Prime Minister Jacinda Ardern reiterated that sentiment.

"As we all learnt from our first experience with Covid, once you identify a cluster it grows before it slows. We should expect that to be the case here," she said

All but one of the cases are locally transmitted, and are connected with four confirmed cases in Auckland, the country's most populous city. The other case is a woman in managed isolation who recently entered the country from the Philippines.

Of the 13 cases that are locally transmitted, three patients are employees at Americold, a cool storage facility where one of the previously reported cases worked. Seven of the cases are family members of Americold employees.  

One school student also tested positive for the virus, Bloomfield said. The student is a close contact of one of the four cases reported on Tuesday. 

What's happening in New Zealand: On the weekend, the country -- which has been held up as an example of how to combat the virus -- marked 100 days without any locally transmitted infections.

But that streak came to an end this week. On Tuesday, New Zealand announced four new locally-transmitted cases -- and on Wednesday, Auckland went into a level 3 lockdown for three days.

Parliament was set to be dissolved Wednesday ahead of the country's national election in September, but it was postponed. Ardern hasn't announced whether she will postpone the election, which is scheduled for September 19.

New Zealand has recorded more than 1,200 confirmed coronavirus cases, including 22 deaths.

12:38 a.m. ET, August 13, 2020

New White House recommendations encourage mask use in schools, but don't require it

From CNN's Jason Hoffman

Counselor to the President Kellyanne Conway speaks during the "Getting America's Children Safely Back to School" event in the State Room of the white House in Washington, DC, on August 12.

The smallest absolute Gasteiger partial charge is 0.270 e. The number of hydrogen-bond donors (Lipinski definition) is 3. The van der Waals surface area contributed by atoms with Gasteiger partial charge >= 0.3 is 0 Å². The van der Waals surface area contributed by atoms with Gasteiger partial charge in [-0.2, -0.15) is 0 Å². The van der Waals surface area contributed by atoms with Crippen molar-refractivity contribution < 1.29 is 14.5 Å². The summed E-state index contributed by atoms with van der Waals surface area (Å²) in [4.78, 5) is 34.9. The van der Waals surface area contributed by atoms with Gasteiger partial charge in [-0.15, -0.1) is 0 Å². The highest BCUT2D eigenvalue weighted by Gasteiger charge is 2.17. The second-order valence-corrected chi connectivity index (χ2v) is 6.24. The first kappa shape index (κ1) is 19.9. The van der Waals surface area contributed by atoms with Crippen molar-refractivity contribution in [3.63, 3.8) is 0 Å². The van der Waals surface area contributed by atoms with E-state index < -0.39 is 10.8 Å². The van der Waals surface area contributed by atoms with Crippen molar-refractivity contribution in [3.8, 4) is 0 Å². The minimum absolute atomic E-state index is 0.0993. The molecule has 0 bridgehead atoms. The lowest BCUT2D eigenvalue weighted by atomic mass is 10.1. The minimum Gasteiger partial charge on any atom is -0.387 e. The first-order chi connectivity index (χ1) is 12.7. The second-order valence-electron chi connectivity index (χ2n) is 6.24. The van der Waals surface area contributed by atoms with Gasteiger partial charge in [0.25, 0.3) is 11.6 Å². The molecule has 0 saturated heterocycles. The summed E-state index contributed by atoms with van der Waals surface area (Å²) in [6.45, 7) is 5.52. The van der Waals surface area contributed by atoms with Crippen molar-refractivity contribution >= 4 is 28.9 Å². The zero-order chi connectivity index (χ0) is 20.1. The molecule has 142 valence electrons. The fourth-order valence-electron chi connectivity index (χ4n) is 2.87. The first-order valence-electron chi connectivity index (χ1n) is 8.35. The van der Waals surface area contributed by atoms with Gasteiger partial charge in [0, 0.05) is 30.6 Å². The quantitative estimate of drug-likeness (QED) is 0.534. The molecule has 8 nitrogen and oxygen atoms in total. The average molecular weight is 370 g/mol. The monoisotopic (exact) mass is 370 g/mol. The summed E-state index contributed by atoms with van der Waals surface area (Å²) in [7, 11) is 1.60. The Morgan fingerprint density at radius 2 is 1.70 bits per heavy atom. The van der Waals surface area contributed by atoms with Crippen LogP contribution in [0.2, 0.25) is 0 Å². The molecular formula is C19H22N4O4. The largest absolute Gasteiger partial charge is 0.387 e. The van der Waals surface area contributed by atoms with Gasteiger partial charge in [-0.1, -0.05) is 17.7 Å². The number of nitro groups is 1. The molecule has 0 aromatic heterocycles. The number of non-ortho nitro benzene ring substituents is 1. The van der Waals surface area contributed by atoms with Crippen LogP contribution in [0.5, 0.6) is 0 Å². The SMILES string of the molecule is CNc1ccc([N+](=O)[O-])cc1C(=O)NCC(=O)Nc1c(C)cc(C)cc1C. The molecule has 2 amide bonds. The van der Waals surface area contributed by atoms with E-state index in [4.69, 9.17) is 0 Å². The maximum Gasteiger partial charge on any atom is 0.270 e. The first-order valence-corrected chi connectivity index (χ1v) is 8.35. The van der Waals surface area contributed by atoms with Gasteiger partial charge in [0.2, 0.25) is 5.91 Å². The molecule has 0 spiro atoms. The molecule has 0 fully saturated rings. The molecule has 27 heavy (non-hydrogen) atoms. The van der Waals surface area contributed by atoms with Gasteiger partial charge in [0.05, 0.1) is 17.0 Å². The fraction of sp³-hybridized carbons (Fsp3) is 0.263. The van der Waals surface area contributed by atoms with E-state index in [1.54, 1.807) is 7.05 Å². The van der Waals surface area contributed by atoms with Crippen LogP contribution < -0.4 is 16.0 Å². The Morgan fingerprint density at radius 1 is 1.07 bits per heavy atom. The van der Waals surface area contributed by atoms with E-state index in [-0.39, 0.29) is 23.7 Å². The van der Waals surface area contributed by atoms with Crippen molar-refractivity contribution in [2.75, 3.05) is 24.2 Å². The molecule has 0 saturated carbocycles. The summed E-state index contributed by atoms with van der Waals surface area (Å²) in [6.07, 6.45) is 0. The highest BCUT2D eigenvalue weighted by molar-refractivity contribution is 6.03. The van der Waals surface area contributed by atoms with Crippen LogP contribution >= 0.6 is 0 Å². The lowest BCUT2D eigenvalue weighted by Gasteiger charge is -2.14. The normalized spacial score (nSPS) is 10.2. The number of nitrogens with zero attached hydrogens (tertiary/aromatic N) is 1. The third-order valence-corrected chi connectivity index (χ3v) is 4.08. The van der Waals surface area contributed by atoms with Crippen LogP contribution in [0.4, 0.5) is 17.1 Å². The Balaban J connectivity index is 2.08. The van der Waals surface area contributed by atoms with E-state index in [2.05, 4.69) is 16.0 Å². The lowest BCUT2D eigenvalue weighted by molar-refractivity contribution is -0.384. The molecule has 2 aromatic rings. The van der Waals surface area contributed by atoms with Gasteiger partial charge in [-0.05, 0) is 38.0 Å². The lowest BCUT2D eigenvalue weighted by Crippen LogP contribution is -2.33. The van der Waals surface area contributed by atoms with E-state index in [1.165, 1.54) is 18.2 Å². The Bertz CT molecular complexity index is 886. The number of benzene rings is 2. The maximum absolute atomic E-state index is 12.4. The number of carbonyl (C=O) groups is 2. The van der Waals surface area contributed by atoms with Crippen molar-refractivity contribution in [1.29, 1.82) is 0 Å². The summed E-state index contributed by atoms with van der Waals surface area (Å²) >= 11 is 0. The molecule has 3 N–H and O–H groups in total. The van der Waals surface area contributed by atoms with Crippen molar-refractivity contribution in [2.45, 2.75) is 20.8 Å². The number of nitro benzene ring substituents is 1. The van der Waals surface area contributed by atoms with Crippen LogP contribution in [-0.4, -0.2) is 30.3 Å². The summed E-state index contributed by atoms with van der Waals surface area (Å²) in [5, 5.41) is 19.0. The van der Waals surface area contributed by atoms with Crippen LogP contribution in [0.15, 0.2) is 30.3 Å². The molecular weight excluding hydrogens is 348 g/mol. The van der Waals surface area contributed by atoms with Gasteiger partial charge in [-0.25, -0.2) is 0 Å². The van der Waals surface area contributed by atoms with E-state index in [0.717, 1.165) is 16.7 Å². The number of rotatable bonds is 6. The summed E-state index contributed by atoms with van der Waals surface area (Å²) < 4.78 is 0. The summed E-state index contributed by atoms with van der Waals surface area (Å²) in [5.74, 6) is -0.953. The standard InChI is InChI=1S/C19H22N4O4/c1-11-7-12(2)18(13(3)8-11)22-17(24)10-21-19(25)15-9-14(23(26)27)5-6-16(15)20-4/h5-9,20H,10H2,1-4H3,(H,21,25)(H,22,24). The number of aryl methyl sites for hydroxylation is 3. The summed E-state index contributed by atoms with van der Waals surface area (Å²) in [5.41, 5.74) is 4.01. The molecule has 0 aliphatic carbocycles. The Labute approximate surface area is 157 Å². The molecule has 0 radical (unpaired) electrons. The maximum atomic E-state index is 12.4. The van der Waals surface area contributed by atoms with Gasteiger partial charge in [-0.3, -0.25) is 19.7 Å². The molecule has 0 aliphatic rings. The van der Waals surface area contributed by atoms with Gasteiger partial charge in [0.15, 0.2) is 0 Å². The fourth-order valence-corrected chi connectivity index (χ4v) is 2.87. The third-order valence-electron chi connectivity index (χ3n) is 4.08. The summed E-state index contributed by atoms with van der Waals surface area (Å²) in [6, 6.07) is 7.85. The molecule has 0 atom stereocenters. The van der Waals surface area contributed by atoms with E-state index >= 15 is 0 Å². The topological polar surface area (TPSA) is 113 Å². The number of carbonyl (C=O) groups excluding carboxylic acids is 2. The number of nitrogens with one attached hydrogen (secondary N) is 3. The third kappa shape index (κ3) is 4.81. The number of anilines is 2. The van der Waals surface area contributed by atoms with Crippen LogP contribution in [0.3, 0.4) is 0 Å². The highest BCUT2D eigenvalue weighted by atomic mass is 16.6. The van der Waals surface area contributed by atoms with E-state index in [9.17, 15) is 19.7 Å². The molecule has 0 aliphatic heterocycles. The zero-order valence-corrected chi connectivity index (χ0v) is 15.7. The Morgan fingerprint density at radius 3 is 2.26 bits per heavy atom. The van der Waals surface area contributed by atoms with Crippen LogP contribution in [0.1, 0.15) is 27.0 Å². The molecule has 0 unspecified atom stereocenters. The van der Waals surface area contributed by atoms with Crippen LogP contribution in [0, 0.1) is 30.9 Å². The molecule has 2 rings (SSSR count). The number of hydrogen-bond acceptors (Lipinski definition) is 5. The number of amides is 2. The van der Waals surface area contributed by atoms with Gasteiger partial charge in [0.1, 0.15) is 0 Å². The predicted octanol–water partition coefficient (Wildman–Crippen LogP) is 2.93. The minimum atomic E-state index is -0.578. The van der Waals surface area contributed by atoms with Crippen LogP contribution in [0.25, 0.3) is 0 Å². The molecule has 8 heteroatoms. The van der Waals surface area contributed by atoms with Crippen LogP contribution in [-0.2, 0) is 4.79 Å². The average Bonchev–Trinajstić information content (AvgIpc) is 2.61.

Counselor to the President Kellyanne Conway speaks during the "Getting America's Children Safely Back to School" event in the State Room of the white House in Washington, DC, on August 12. Photo by Nicholas Kamm/AFP

The White House released eight new recommendations for US schools as they prepare to reopen -- but the recommendations are little more than basic hygiene tips and don’t outline what to do if they face coronavirus cases in their halls.

The broad recommendations are similar to coronavirus mitigation efforts across the country, and not particularly specific to schools.

The “general recommendations for all schools,” which were released at President Donald Trump’s daily coronavirus news conference, focus on what students and teachers should do to attempt to keep people safe as they return to the classroom.

The recommendations include ensuring that students and staff “understand the symptoms of COVID-19” and require “all students, teachers and staff to self-assess their health every morning before coming to school.”
The recommendations also encourage the use of masks, but do not require students, teachers or staff to wear them. They also “require students, teachers and staff to socially distance around high-risk individuals,” however it’s unclear how schools will go about doing that.